Ford Rotunda

The Ford Rotunda was the nation’s fifth most popular tourist attraction until a fire consumed it.

Below a 90-foot dome a half-century ago, dozens of employees were busy as elves preparing the Ford Rotunda’s annual display of Christmas folklore, religious figures, and Santa’s workshop. Outside it was a gray, overcast day in early November — unseasonably warm, not even topcoat weather.

The Rotunda began as a late entry to the 1933-34 Chicago World’s Fair. Stung by reports of an elaborate Chevrolet display, Henry Ford, at 70 years old, invited fair executive Rufus Dawes to Dearborn to discuss the inclusion of an exhibit hall along the Lake Michigan shoreline. Its creation was formally announced on Feb. 12, 1934, and the massive hall was completed in just four months (the exterior was made of plaster).

Following the world exhibition, the Rotunda was dismantled and shipped to Dearborn, where it was re-erected along Schaefer Road under the direction of famed Detroit architect Albert Kahn. A sheath of Indiana limestone, made to appear as a giant set of gears, formed the outer walls. A north wing housed the Ford Archives, while across the street stood the Ford Administration Building (the automaker’s world headquarters at the time).

In its first seven days after re-opening in May 1936, the Rotunda recorded 61,846 visitors. Over the ensuing 26 years, some 16 million guests from around the world paid a visit, including heads of state and celebrities. The Rotunda, from which guided tours of the giant Rouge industrial complex began, was the fifth most popular tourist attraction in the nation in the 1950s.

One display, called Drama of Transportation, was a rolling history lesson of Egyptian chariots, horse-drawn carriages, trains, and, naturally, Ford’s latest vehicles. Another attraction was Roads of the World, where guests rode a 3.4-mile track that replicated 19 famous highways, including Italy’s Appian Way and India’s Grand Trunk Road.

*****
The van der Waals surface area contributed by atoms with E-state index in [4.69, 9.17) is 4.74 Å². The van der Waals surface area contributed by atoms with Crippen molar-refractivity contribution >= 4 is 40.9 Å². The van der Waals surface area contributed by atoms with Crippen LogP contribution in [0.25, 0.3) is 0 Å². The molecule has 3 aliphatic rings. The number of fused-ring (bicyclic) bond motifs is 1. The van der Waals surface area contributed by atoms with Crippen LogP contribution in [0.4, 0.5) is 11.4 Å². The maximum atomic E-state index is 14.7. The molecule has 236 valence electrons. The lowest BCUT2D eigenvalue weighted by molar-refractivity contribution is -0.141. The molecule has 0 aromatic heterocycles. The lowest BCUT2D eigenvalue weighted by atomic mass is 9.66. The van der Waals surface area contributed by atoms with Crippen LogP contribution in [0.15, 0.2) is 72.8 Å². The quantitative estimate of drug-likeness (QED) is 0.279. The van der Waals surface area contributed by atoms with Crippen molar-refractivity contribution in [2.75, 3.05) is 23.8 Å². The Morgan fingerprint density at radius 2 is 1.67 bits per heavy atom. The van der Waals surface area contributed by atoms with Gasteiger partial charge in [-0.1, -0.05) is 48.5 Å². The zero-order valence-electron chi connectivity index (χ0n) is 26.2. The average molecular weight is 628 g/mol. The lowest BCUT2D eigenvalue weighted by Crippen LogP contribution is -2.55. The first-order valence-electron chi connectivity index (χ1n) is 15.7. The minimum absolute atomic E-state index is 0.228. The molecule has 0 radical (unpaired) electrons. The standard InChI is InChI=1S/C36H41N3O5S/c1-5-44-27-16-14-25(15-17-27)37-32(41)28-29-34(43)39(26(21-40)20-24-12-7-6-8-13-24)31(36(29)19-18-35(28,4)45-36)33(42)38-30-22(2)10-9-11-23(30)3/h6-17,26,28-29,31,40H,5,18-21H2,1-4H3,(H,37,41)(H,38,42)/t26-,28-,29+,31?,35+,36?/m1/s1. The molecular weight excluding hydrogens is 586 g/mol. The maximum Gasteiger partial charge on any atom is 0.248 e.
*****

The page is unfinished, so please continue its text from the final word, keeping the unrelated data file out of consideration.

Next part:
Due to World War II and the resulting conversion of Ford’s operations to civilian use, the Rotunda closed in 1942. It reopened in 1953 for the automaker’s 50th anniversary celebration. As part of the makeover, Buckminster Fuller designed a geodesic dome to cover the building’s courtyard. 

On Nov. 9, 1962, while the Christmas displays were being prepared, a Rotunda employee saw a flaming blob drop from the roof, where contractors were sealing the edges of transparent aluminum roof panels. Almost instantly, the blob ignited the delicate displays of full-size camels and gaily-wrapped faux Christmas packages.

Employees rushed for the fire extinguishers. There was no point to unreeling the building’s fire hoses, because the water lines had been turned off in anticipation of impending freezing temperatures.

As more flaming blobs fell from the skylight, someone telephoned Ford Security — the company’s policy in emergencies — rather than making a direct call to the city’s fire department.

The ensuing few minutes’ delay probably wouldn’t have made any difference in the outcome. In less than an hour, the celebrated Rotunda, save for the Ford Archives, was a smoldering pile of twisted steel, fallen walls, and burned-out Fords, Mercurys, and Lincolns. “I’ll never forget it,” recalls Bob Harnar, an assistant manager of Lincoln-Mercury’s public relations staff, who worked across the street at the time. “We had grandstand seats.”

Miraculously, only one person of the more than 50 people in the building was injured. Dearborn’s fire marshal concluded the combination of a faulty material called Vaporseal, which had a low “flash point,” and careless procedures for heating and applying it, caused the fire. The financial loss was estimated at $15 million, but the community’s loss was immeasurable. db